"[Garvice] endured more public ridicule [by critics] than any decent human being deserves. What [Thomas] Moult and other critics failed to acknowledge, but what Garvice knew and honored, are the ways so many of us live emotionally attenuated states, during times of peace as well as war. Stories like the one Garvice wrote may be low art, may not be art at all. They may offer consolation or distraction rather than provocation and insight. But many people find provocation enough in real life, and so they read for something else. One cannot have contempt for Garvice without also having some level of contempt for common humanity, for those readers - not all of whom can be dismissed as simpletons - who may not consciously believe in what they reading, but who read anyway because they know: a story can be a salve."[3]


Garvice was particularly popular in the United States, producing over 150 novels, twenty-five of which were written under the pseudonym Caroline Hart.[4]

As Charles Garvice

As Caroline Hart

  • Lil, The Dancing Girl. Cleveland, Arthur Westbrook (Hart ser. 3), 1909.
  • Women Who Came Between. Cleveland, Arthur Westbrook (Hart ser. 5), 1909.
  • Nameless Bess; or, The Triumph of Innocence. Cleveland, Arthur Westbrook (Hart ser. 12), 1909.
  • That Awful Scar; or, Uncle Ebe’s Will. Cleveland, Arthur Westbrook (Hart ser.), 1909.
  • Vengeance of Love. Cleveland, Arthur Westbrook, 1909?
  • Redeemed by Love. Cleveland, Arthur Westbrook (Hart ser. 26), 1910
  • A Hidden Terror; or. The Freemason’s Daughter. Cleveland, Arthur Westbrook (Hart ser. 36), 1910.
  • Madness of Love. Cleveland, Arthur Westbrook (Hart ser. 48), 1910?
  • A Working-Girl's Honor; or. Elsie Brandon’s Aristocratic Lover. Cleveland, Arthur Westbrook (Hart ser. 50), 1911.
  • A Woman Wronged; or, The Secret of a Crime. Cleveland, Arthur Westbrook (Hart ser. 69), 1911.
  • Angela's Lover. Cleveland, Arthur Westbrook, 1911.
  • From Worse Than Death. Cleveland, Arthur Westbrook (Hart ser. 105), 1912?
  • A Strange Marriage. Cleveland, Arthur Westbrook (Hart ser. 110), 1912.
  • For Love or Honor. Cleveland, Arthur Westbrook, n.d.
  • From Want to Wealth. Cleveland, Arthur Westbrook, n.d.
  • Game of Love. Cleveland, Arthur Westbrook, n.d.
  • Haunted Life. Cleveland, Arthur Westbrook, n.d.
  • Hearts of Fire. Cleveland, Arthur Westbrook, n.d.
  • Lillian's Vow. Cleveland, Arthur Westbrook, n.d.
  • Little Princess. Cleveland, Arthur Westbrook, n.d.
  • Love's Rugged Path. Cleveland, Arthur Westbrook, n.d.
  • Nobody's Wife. Cleveland, Arthur Westbrook, n.d.
  • Rival Heiresses. Cleveland, Arthur Westbrook, n.d.
  • She Loved Not Wisely. Cleveland, Arthur Westbrook, n.d.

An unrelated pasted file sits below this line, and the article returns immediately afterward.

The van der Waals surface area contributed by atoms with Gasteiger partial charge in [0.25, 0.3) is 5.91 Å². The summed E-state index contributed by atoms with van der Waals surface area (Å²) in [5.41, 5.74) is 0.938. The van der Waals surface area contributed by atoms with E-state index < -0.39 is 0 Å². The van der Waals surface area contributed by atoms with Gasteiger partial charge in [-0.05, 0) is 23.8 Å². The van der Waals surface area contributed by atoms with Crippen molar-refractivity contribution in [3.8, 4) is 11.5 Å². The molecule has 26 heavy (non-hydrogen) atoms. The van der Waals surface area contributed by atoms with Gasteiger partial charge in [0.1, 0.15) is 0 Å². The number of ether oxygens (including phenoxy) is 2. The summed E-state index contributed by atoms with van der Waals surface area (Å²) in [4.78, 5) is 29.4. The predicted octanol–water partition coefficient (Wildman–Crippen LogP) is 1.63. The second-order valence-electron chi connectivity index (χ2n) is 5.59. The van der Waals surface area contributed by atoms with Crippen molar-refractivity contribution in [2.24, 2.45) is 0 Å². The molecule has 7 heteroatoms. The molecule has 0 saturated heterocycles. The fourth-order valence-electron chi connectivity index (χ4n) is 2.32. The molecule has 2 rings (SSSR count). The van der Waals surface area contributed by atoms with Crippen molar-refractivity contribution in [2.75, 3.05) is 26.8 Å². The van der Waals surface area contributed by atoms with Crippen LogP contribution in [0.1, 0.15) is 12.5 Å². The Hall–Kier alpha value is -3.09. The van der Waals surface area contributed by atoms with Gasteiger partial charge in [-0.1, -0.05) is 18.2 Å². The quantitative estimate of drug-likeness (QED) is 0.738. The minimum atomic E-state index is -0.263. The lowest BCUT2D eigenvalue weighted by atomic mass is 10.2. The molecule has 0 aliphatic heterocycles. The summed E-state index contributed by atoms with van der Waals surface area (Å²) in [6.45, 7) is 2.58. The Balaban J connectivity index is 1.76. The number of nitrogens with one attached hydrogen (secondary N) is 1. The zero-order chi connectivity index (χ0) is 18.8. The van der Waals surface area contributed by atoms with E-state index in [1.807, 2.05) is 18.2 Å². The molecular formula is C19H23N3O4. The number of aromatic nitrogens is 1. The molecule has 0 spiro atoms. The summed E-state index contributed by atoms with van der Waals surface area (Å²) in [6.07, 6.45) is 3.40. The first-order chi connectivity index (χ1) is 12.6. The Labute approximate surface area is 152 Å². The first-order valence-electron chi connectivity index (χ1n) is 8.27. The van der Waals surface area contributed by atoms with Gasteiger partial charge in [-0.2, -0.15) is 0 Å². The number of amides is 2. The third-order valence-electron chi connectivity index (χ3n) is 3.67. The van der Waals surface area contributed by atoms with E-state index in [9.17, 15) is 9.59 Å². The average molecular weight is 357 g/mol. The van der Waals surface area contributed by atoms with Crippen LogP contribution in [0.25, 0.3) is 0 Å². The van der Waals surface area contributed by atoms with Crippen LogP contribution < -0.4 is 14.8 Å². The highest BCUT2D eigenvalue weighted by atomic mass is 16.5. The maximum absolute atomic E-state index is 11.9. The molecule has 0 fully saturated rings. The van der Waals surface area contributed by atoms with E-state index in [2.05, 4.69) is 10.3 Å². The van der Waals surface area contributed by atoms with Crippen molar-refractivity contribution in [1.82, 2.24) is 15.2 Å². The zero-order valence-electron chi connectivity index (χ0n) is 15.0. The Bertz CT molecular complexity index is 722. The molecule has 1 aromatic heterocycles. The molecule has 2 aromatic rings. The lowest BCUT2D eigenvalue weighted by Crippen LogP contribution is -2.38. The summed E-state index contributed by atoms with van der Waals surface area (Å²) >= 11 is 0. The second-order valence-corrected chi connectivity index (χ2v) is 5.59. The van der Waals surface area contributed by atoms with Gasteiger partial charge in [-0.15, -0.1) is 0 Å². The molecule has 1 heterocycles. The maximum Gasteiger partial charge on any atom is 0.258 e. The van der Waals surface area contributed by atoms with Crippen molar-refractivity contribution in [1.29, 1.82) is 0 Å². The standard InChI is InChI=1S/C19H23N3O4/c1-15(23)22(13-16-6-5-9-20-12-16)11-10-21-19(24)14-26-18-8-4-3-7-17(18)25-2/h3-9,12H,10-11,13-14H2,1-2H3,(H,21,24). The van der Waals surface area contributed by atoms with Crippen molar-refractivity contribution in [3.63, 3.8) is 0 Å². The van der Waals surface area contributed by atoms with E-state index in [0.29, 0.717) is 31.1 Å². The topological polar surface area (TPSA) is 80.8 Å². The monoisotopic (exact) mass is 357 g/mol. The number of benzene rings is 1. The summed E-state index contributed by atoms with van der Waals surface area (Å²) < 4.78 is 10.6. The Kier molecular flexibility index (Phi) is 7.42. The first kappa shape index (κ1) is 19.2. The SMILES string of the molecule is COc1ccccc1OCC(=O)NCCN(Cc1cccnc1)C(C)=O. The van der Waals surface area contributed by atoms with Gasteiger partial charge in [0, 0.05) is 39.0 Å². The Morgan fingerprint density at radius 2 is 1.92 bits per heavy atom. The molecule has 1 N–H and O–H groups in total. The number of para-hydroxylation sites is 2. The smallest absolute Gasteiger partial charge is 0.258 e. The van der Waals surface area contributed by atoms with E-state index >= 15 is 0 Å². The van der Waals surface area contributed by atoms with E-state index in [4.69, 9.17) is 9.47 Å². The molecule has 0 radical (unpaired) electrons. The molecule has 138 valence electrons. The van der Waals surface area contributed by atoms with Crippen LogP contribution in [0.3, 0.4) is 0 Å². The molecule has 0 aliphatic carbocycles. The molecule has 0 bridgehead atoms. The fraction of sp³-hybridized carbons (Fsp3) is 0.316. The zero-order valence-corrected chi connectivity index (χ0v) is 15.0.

• The Woman Who Came Between. Cleveland, Economy Books League, 1933.


  • My Lady of Snow and other stories. New York. G. Munro's Sons (Laurel Library 59), 1900?
  • The Girl Without a Heart and other stories. London, Newnes, 1912.
  • A Relenting Fate and other stories. London, Newnes, 1912.
  • All Is Not Fair in Love and other stories. London, Newnes, 1913.
  • The Tessacott Tragedy and other stories. London, Newnes, 1913.
  • The Millionaire’s Daughter and other stories. New York, Street & Smith (New Eagle ser. 982), 1915.
  • The Girl at the 'bacca Shop. London, Skeffington, 1920.
  • Miss Smith's Fortune and other stories. London, Skeffington, 1920.



  • Four Complete Novels (contains: Just a Girl, On Love’s Altar, A Jest of Fate, Adrien Leroy). London, 1931.


  • Eve and other verses. Privately printed, 1873.


  • A Farm in Creamland. A book of the Devon countryside. London, Hodder & Stoughton, 1911; New York, Doran, 1912.


  • The Red Budget of Stories, edited by Garvice. London, Hodder & Stoughton, 1912.


  • The Fisherman's Daughter (produced London, 1881).
  • Marigold, with Allan F. Abbott (produced Glasgow, 1914).

Further reading

  • Phillip Waller, Readers, Writers and Reputations: Literary Life in Britain 1870-1918, Oxford University Press, 2006
  • Laura Sewell Matter, "Pursuing The Great Bad Novelist", Georgia Review, Fall 2007


  1. Oxford Dictionary of National Biography. Philip Waller, ‘Garvice, Charles Andrew (1850–1920)’, first published Sept 2004, Index Number 101038692
  2. Bloom, Clive (2008). Bestsellers: Popular Fiction Since 1900. Palgrave Macmillan. p. 175. ISBN 978-0-230-53688-3.
  3. Laura Sewell Matter, "Pursuing The Great Bad Novelist", Georgia Review, Fall 2007
  4. Charles Garvice, biography by Steve Holland at Bear Alley, 20 Feb 2010
  5. John Sutherland. Companion to Victorian Literature
  6. Meller, Hugh; Parsons, Brian (2011). London Cemeteries: An Illustrated Guide and Gazetteer (fifth ed.). Stroud, Gloucestershire: The History Press. pp. 290–294. ISBN 9780752461830.
  7. Maugham, W. Somerset: A Writer's Notebook, page 315, Penguin Books, 1967